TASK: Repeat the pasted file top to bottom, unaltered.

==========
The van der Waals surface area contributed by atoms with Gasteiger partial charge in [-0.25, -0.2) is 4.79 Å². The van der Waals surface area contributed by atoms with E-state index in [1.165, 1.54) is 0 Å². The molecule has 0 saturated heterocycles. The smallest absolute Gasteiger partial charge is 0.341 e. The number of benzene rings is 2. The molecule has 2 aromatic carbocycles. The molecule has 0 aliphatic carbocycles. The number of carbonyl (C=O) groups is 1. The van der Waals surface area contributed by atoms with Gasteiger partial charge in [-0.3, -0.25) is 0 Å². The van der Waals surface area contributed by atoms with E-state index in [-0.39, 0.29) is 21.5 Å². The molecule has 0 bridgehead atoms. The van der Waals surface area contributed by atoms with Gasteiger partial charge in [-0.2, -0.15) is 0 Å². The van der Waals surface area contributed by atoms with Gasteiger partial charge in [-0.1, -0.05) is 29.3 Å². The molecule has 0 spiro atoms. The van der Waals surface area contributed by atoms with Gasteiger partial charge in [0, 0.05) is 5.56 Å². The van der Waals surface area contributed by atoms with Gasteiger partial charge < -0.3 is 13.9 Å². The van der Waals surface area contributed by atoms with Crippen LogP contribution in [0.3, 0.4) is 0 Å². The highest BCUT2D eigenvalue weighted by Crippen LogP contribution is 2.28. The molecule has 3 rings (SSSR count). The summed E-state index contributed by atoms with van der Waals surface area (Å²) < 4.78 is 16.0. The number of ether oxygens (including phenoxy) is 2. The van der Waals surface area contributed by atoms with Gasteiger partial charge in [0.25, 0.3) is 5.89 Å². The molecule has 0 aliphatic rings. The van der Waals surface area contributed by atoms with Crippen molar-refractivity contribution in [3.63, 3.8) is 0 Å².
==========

The van der Waals surface area contributed by atoms with Gasteiger partial charge in [-0.25, -0.2) is 4.79 Å². The van der Waals surface area contributed by atoms with E-state index in [1.165, 1.54) is 0 Å². The molecule has 0 saturated heterocycles. The smallest absolute Gasteiger partial charge is 0.341 e. The number of benzene rings is 2. The molecule has 2 aromatic carbocycles. The molecule has 0 aliphatic carbocycles. The number of carbonyl (C=O) groups is 1. The van der Waals surface area contributed by atoms with Gasteiger partial charge in [-0.3, -0.25) is 0 Å². The van der Waals surface area contributed by atoms with E-state index in [-0.39, 0.29) is 21.5 Å². The molecule has 0 bridgehead atoms. The van der Waals surface area contributed by atoms with Gasteiger partial charge in [-0.2, -0.15) is 0 Å². The van der Waals surface area contributed by atoms with Gasteiger partial charge in [-0.1, -0.05) is 29.3 Å². The molecule has 0 spiro atoms. The van der Waals surface area contributed by atoms with Gasteiger partial charge in [0, 0.05) is 5.56 Å². The van der Waals surface area contributed by atoms with Gasteiger partial charge < -0.3 is 13.9 Å². The van der Waals surface area contributed by atoms with Crippen LogP contribution in [0.3, 0.4) is 0 Å². The highest BCUT2D eigenvalue weighted by Crippen LogP contribution is 2.28. The molecule has 3 rings (SSSR count). The summed E-state index contributed by atoms with van der Waals surface area (Å²) < 4.78 is 16.0. The number of ether oxygens (including phenoxy) is 2. The van der Waals surface area contributed by atoms with Gasteiger partial charge in [0.25, 0.3) is 5.89 Å². The molecule has 0 aliphatic rings. The van der Waals surface area contributed by atoms with Crippen molar-refractivity contribution in [3.63, 3.8) is 0 Å².